STORYLINE: Fa-Ling visits China with a group of Canadian couples who are going to complete the adoption process and meet their children. Fa-Ling has unresolved issues and so visits the orphanage that she and her sister called home. She unwittingly gets involved in a kidnapping and forms an alliance with a police officer who is investigating several murders and chasing corrupt agents of the state.
Fa-Ling: A young Canadian woman of Chinese origin, who visits China to see the place of her birth and close a chapter of her life. During her time in a Chinese orphanage, she was sexually abused by a worker. She makes her way to the orphanage to try to slay past demons.
Wang Ying-qu: An intelligent police officer who is called to Fa-Ling’s hotel, where a staged suicide is committed. He is attracted to Fa-ling and makes various excuses to see her again.
Cheng Minsheng: A rough-looking, yet smart officer, who with his partner follow a trail of state endorsed killings.
I LIKED: the pace of the story. Though it was challenging to keep the characters straight (there were five couples in the Canadian group) and follow various points of view, the plot unfolded in a sequential way that kept me reading. I liked the flow and simplicity of the language and, as always, I am enthralled by tales of Chinese culture. It was a little different from the books of this kind that I normally read. For one, it was set in modern day China and it was good to get a look at the activities of the police department and ministry of security.
I COULD HAVE LIVED WITHOUT: the many characters involved in the story. Each time I came across a Chinese character, I stopped for a second to be sure I knew whose point of view I was in. I also had to do the same for the Canadian couples. Of course, there were characters who stood out and those were easy to follow.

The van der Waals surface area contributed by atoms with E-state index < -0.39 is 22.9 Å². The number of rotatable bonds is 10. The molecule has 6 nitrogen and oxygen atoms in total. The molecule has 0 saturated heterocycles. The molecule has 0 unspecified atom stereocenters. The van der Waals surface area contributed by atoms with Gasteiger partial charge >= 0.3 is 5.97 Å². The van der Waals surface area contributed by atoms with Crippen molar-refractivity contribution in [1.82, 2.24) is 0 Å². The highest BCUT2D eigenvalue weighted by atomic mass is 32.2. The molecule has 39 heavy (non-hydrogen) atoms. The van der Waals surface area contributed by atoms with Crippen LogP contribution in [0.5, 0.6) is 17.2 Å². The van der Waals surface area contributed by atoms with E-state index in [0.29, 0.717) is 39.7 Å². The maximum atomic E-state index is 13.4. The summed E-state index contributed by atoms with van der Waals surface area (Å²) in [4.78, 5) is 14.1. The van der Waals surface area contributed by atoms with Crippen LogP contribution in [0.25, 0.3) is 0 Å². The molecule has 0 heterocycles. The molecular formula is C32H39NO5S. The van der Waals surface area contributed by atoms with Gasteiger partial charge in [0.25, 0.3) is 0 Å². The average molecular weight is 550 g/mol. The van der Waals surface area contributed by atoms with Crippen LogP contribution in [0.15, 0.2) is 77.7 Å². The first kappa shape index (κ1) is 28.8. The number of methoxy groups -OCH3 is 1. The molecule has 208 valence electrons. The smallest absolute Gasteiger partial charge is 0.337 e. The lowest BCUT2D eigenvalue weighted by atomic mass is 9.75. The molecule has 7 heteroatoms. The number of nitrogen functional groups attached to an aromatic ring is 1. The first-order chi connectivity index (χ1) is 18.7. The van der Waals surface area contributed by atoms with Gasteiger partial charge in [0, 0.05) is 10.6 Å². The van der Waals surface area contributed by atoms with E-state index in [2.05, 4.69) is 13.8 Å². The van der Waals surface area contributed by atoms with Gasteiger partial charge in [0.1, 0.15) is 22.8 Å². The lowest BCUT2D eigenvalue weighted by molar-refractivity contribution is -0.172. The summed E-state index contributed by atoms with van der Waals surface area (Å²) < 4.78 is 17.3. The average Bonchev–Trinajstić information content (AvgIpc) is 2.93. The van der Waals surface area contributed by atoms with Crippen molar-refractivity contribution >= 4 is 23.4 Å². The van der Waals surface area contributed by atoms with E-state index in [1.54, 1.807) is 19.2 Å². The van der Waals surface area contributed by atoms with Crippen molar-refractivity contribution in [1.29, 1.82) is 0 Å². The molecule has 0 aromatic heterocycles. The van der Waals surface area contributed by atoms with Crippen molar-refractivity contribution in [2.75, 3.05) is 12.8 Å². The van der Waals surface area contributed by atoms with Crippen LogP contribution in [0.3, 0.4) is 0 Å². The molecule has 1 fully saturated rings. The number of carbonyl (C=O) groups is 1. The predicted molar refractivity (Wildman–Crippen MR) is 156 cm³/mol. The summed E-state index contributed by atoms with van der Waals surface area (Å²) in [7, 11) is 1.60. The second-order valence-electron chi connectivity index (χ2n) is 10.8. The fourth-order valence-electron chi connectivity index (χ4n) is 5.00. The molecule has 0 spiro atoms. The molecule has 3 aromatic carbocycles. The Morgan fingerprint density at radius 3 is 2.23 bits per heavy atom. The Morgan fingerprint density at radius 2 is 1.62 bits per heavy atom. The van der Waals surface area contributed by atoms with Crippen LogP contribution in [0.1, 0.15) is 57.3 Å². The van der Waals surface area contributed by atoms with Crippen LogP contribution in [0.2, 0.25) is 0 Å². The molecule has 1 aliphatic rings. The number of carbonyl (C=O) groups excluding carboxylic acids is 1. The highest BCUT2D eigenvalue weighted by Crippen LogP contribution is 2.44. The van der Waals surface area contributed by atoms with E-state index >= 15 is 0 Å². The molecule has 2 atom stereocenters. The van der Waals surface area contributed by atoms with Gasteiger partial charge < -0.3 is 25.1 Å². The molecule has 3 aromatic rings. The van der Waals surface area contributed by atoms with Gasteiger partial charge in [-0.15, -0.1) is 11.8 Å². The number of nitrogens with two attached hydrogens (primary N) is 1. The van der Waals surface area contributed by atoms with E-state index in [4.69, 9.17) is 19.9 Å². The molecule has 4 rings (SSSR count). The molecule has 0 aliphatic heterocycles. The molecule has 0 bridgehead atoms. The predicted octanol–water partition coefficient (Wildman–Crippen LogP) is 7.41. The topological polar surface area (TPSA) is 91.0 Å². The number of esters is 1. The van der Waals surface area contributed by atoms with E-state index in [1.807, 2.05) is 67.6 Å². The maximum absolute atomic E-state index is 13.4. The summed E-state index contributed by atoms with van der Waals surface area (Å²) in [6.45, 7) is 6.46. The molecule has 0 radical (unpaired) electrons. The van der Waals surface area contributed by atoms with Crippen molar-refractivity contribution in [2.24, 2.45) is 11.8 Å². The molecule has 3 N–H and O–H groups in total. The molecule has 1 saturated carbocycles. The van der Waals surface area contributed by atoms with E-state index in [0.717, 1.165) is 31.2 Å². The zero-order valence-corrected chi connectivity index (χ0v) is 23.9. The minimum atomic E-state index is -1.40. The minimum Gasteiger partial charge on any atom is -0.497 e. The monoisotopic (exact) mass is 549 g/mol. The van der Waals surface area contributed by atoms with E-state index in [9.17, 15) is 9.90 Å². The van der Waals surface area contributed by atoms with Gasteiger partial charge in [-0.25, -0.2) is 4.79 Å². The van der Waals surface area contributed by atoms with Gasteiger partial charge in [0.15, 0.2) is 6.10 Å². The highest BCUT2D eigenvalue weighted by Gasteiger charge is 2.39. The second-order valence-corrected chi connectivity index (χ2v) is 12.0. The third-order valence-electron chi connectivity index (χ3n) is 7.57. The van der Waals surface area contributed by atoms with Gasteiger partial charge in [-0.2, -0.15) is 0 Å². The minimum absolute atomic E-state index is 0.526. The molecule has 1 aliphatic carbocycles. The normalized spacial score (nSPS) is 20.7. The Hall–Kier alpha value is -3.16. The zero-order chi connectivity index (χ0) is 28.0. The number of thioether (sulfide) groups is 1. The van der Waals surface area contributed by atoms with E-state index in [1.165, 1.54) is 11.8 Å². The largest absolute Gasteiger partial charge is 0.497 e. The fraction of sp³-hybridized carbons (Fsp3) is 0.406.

OVERALL COMMENTS: If stories to do with communist states, personal quests, and plain intrigue are your thing, then the First Excellence is for you. (I got this book on Kindle for 99 cents, but the story is way above that dollar value) There were two major external plots are work in this novel, one to do with the state clamping down on something (in this case a religious sect) they didn’t understand, but saw as a threat, and the other detailed the lengths to which someone will go when faced with ruin.
The plot was complex, but not hard to follow. The main characters each had their own quest and the plot lines threaded nicely together to form a cohesive whole. I thought the writer did a good job with closing out the kidnapping angle, which saved a member of the visiting group from spending time in prison. The state angle of course was more difficult. For each corrupt government official that is neutralized, there are many more to continue the job of oppressing those who choose not to follow the beaten path.
There was one thread that was left unresolved and made me wonder how many times we meet people who are connected to us, but we’re oblivious to that fact.
The title of the book puzzled me, but half way into the story, I saw the light. I’ll definitely read more from this writer and hope that having found her First Excellence, Fa-Ling will take me on other adventures.
The First Excellence was truly awesome!